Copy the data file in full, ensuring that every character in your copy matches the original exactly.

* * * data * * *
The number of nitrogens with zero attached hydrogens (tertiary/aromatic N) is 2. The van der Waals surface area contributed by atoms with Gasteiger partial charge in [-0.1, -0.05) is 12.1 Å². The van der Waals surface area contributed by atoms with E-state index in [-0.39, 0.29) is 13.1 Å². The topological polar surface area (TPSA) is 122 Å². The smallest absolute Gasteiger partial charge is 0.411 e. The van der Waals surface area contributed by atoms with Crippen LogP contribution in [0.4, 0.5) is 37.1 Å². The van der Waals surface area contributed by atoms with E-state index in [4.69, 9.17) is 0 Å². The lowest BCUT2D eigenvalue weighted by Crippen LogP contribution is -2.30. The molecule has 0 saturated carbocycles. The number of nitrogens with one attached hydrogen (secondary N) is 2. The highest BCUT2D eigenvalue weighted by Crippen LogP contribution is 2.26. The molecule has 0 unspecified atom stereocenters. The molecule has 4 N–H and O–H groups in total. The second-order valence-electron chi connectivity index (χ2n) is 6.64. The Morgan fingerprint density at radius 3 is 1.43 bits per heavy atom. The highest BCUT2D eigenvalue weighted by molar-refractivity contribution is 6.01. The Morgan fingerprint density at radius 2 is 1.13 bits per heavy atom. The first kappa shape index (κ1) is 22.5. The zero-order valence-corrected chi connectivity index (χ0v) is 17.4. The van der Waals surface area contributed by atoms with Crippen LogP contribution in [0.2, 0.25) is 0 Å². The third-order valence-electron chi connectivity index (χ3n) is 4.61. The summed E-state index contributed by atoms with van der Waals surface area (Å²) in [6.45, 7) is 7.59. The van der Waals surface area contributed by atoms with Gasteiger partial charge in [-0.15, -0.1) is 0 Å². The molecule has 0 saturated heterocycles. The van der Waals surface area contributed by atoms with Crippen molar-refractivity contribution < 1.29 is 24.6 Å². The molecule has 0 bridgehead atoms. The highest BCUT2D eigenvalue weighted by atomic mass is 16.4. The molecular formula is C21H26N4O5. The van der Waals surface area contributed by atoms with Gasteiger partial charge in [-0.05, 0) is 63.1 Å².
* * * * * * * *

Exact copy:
The number of nitrogens with zero attached hydrogens (tertiary/aromatic N) is 2. The van der Waals surface area contributed by atoms with Gasteiger partial charge in [-0.1, -0.05) is 12.1 Å². The van der Waals surface area contributed by atoms with E-state index in [-0.39, 0.29) is 13.1 Å². The topological polar surface area (TPSA) is 122 Å². The smallest absolute Gasteiger partial charge is 0.411 e. The van der Waals surface area contributed by atoms with Crippen LogP contribution in [0.4, 0.5) is 37.1 Å². The van der Waals surface area contributed by atoms with E-state index in [4.69, 9.17) is 0 Å². The lowest BCUT2D eigenvalue weighted by Crippen LogP contribution is -2.30. The molecule has 0 saturated carbocycles. The number of nitrogens with one attached hydrogen (secondary N) is 2. The highest BCUT2D eigenvalue weighted by Crippen LogP contribution is 2.26. The molecule has 0 unspecified atom stereocenters. The molecule has 4 N–H and O–H groups in total. The second-order valence-electron chi connectivity index (χ2n) is 6.64. The Morgan fingerprint density at radius 3 is 1.43 bits per heavy atom. The highest BCUT2D eigenvalue weighted by molar-refractivity contribution is 6.01. The Morgan fingerprint density at radius 2 is 1.13 bits per heavy atom. The first kappa shape index (κ1) is 22.5. The zero-order valence-corrected chi connectivity index (χ0v) is 17.4. The van der Waals surface area contributed by atoms with Crippen LogP contribution in [0.2, 0.25) is 0 Å². The third-order valence-electron chi connectivity index (χ3n) is 4.61. The summed E-state index contributed by atoms with van der Waals surface area (Å²) in [6.45, 7) is 7.59. The van der Waals surface area contributed by atoms with Gasteiger partial charge in [-0.15, -0.1) is 0 Å². The molecule has 0 saturated heterocycles. The van der Waals surface area contributed by atoms with Crippen molar-refractivity contribution < 1.29 is 24.6 Å². The molecule has 0 bridgehead atoms. The highest BCUT2D eigenvalue weighted by atomic mass is 16.4. The molecular formula is C21H26N4O5. The van der Waals surface area contributed by atoms with Gasteiger partial charge in [-0.05, 0) is 63.1 Å².